Halloween night recital a treat Naval Academy organist offers fun, spooky evening

November 06, 1997|By Phil Greenfield | Phil Greenfield,SPECIAL TO THE SUN

I had absolutely no intention of reviewing the Halloween night recital presented by Monte Maxwell, the Juilliard-trained Texan who was appointed organist of the Naval Academy Chapel in February.

It was to be a purely recreational evening for the family, a chance to yank the kids away from the sugary greed of trick-or-treating to hear a bit of spooky music banged out on that mighty chapel organ.

But what I experienced was so thoroughly delightful that I couldn't help thinking that the academy might have bestowed on us another holiday tradition that could last for many years.

Indeed, the organ recital might become to Halloween what the academy's annual "Messiah" concerts are to Christmas.

A large, hushed crowd entered the chapel to find the massive structure darkened, shrouded in fog and bathed in a ghoulish purple haze.

Into this setting -- carried in a coffin, no less -- came Maxwell, whose stints in organ lofts around the world probably never prepared him for such a Draculesque entrance.

After a stiff, sinister bow, he launched into Andrew Lloyd Webber's "Phantom of the Opera" and soon was joined by four singing Naval "phantoms" belting out that ominous tango from the balconies and, gulp, all the way up in that stratospheric dome.

(Alas, each member of the quartet was male. Where, oh where, was the lyric soprano the song needs so desperately?)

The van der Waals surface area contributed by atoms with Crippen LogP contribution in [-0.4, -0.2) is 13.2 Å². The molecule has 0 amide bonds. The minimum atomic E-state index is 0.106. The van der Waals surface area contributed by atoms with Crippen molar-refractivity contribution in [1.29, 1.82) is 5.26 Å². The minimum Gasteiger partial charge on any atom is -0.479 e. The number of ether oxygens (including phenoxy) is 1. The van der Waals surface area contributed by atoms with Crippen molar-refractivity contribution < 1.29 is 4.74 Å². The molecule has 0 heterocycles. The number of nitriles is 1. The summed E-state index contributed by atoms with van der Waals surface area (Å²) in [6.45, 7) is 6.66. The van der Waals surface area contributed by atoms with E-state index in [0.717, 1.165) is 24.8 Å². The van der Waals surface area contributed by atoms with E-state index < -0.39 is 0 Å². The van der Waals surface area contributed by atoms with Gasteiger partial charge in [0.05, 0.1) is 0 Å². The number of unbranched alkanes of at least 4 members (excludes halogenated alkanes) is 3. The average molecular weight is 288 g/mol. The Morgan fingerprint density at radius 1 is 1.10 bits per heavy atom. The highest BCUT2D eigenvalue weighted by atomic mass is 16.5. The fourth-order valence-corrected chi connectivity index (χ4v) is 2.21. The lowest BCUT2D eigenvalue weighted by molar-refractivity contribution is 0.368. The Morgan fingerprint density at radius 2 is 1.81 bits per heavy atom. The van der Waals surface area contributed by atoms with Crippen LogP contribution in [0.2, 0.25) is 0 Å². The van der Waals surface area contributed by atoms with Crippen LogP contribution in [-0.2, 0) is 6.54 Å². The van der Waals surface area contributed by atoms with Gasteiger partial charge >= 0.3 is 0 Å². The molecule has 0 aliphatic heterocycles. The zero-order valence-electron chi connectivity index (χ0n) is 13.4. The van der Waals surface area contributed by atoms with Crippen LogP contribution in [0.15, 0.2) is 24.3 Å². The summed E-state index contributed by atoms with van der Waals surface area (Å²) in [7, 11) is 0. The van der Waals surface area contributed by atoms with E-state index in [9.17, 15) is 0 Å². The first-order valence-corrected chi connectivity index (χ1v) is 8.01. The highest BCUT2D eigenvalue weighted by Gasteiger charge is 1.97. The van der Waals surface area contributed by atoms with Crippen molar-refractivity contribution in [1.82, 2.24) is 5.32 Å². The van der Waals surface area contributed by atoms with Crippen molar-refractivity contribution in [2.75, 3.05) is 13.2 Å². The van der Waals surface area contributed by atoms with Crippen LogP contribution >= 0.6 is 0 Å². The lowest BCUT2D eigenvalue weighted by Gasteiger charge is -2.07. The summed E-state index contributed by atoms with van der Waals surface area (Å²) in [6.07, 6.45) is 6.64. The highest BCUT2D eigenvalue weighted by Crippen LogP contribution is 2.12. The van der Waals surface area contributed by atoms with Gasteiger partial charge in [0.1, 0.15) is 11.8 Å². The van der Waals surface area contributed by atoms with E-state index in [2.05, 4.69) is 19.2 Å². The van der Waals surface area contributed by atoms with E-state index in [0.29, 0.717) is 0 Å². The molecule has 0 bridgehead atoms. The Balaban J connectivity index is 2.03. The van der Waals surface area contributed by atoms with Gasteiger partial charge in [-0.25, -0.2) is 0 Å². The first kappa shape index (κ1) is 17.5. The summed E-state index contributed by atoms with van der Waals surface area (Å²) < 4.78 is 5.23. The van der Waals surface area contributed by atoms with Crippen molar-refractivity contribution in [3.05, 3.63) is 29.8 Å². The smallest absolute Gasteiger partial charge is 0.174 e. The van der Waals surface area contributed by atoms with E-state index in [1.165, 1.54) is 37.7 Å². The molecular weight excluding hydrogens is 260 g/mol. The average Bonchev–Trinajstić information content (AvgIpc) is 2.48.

Next came the Technicolor explosions of Bach's Toccata & Fugue in D Minor and an attractive rendition of "Music of the Night," also from "Phantom."

As the lights flicked eerie colors and the fog machine worked overtime, there were television and movie tunes of a supernatural bent, the "Star Wars," "Munsters" and "Addams Family" themes among them.

They were great fun, although next year the organizers might consider situating the drummer in the same time zone as the organ. Rhythmic coordination left something to be desired.

Even Scott Joplin's music from "The Sting" made a jaunty appearance.

The loveliest interlude occurred as Maxwell played the sumptuously spiritual "Adagio for Strings" by Samuel Barber.

Fog and colored lights disappeared as, magically, the setting once again became a church, and one was reminded that All Saints' Day does indeed follow Allhallows Eve.

I definitely recommend that you place Monte Maxwell on your calendar for next Halloween.

He's gifted, he's spooky, he's fun, and he won't rot your children's teeth.

No trick, his concert was a great treat.

Pub Date: 11/06/97

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